Nikon D3000 Review
Nikon D3000 Image Quality
Saturation & Hue Accuracy
Vibrant color with moderate oversaturation of strong reds, blues and some greens.
Skin tones. Here, with the color balanced properly for the light source, the Nikon D3000's skin tones looked just about right. There were some slight red tints in places, but overall skin tone looked pretty natural. Where oversaturation is most problematic is on Caucasian skin tones, as it's very easy for these "memory colors" to be seen as too bright, too pink, too yellow, etc.
Hue. The Nikon D3000 showed only a few small color shifts relative to the correct mathematical translation of colors in its subjects, but had overall pretty good accuracy. Most noticeable was a shift in reds toward orange, and cyans toward blue. Still, color accuracy was quite good. Hue is "what color" the
The Nikon D3000 has a total of seven saturation settings available, three above and three below the default saturation. This covers a pretty wide range of saturation levels, about as wide a range as you're likely to find photographically relevant, apart from special effects that are arguably better achieved in software. The fine steps between settings mean it's easy to program the camera to just the level of saturation you prefer.
|Saturation Adjustment Examples|
The table above shows results with several saturation settings, see the Thumbnails index page for more (look for the files named D3000OUTBSATx.JPG). Click on any thumbnail above to see the full-sized image.
| See full set of test images
See thumbnails of all test and gallery images
Exposure and White Balance
Indoors, incandescent lighting
Good color with the Manual white balance setting, but overly-warm results with Auto and Incandescent. About average positive exposure compensation required.
|Auto White Balance
|Incandescent White Balance
|Manual White Balance
Indoors, under normal incandescent lighting, color balance was very warm with the Auto white balance setting. (We'd say unacceptably so.) The Incandescent setting was a bit better, but also a bit too warm for our tastes. (Some users may prefer this look, though, as being more representative of the original lighting.) The Manual setting produced the most accurate results, if just a touch cool. The Nikon D3000 required an average amount of positive exposure compensation here, at +0.3 EV. Despite the (very) slight cool cast, overall color with the Manual white balance setting looks quite good, though the blue flowers appear a touch purple. (Many digital cameras reproduce these flowers with a dark, purplish tint, so the Nikon D3000 actually performs a little better than average here.) Our test lighting for this shot is a mixture of 60 and 100 watt household incandescent bulbs, a pretty yellow light source, but a very common one in typical home settings here in the U.S.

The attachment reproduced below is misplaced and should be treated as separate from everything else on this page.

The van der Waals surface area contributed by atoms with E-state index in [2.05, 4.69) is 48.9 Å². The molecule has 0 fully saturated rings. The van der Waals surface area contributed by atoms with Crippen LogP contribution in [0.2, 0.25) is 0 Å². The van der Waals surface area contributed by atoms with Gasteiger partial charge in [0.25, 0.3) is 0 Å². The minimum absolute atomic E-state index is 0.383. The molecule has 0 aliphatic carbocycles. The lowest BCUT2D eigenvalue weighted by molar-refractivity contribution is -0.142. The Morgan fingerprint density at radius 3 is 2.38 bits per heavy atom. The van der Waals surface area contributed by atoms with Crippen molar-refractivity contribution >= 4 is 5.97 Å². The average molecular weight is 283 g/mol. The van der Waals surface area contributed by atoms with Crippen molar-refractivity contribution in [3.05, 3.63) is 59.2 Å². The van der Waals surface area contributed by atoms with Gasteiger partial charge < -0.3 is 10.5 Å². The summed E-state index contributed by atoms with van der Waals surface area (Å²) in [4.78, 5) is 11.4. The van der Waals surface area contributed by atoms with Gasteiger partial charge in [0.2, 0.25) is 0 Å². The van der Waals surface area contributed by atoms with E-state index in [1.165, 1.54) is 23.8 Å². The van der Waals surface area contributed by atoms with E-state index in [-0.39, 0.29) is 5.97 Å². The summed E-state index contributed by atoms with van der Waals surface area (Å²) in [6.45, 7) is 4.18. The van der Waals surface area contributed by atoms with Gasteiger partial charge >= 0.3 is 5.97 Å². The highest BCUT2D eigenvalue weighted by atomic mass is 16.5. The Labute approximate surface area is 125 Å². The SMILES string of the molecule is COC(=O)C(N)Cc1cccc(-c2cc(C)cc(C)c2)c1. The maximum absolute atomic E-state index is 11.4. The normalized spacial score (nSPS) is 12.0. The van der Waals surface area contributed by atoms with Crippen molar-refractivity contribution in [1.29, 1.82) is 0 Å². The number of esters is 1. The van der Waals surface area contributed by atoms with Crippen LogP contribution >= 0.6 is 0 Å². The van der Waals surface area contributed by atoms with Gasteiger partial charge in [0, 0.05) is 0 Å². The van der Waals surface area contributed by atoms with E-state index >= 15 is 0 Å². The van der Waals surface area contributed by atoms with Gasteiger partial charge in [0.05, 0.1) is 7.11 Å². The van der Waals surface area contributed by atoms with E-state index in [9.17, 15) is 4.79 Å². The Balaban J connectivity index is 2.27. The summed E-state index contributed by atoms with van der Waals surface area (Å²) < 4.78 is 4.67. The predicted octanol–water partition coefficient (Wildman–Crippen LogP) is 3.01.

Very good results under harsh lighting, with good handling of contrast, detail, and color.
|Auto White Balance,
|Auto White Balance,
Outdoors, the Nikon D3000 performed well, but required slightly higher than average exposure compensation of +1.0 EV for our "sunlit" portrait shot to keep the face bright. The average among the cameras we've tested is +0.7 EV. Contrast is a little high, as you might expect under such harsh lighting, but the camera did a very good job of holding onto detail in the deep shadows although it clipped highlights somewhat in the models shirt and the flowers. The highlights were also blown out just a bit in the Far Field House shot, but not too badly. Color balance is good as well, with good saturation considering the bright lighting. The camera's contrast adjustment did a nice job of toning down the exposure, though skin tone does change slightly in very bright areas. (See the contrast adjustment series in the Extremes section below.) Overall, a very good performance.
High resolution, 1,500 ~ 1,600 lines of strong detail.
|Strong detail to
1,600 lines horizontal
|Strong detail to
1,500 lines vertical
|Strong detail to
1,600 lines horizontal
ACR processed RAW
|Strong detail to
1,500 lines vertical
ACR processed RAW
Our laboratory resolution chart revealed sharp, distinct line patterns down to about 1,600 lines per picture height in the horizontal direction, and about 1,500 in the vertical direction. Extinction of the pattern didn't occur until around 2,400 lines in the vertical direction, and 2,200 lines in the horizontal. We weren't able to do much better in terms of absolute resolution with RAW files processed through Adobe Camera RAW, though the resulting images were noticeably crisper. Use these numbers to compare with other cameras of similar resolution, or use them to see just what higher resolution can mean in terms of potential detail.
Sharpness & Detail
Slightly soft images overall, though minor edge-enhancement artifacts visible on high-contrast subjects. Only relatively minor noise suppression visible.
Sharpness. The Nikon D3000 produced good detail overall, but its images were slightly soft straight from the camera, even with a sharp Nikkor 35mm f1.8 prime lens stopped down to f/8 as used for the crop above left. Some minor edge enhancement artifacts are visible on high-contrast subjects such as the crop above left, but overall results are still good. Edge enhancement creates the illusion of sharpness by enhancing colors and tones right at the edge of a rapid transition in color or tone.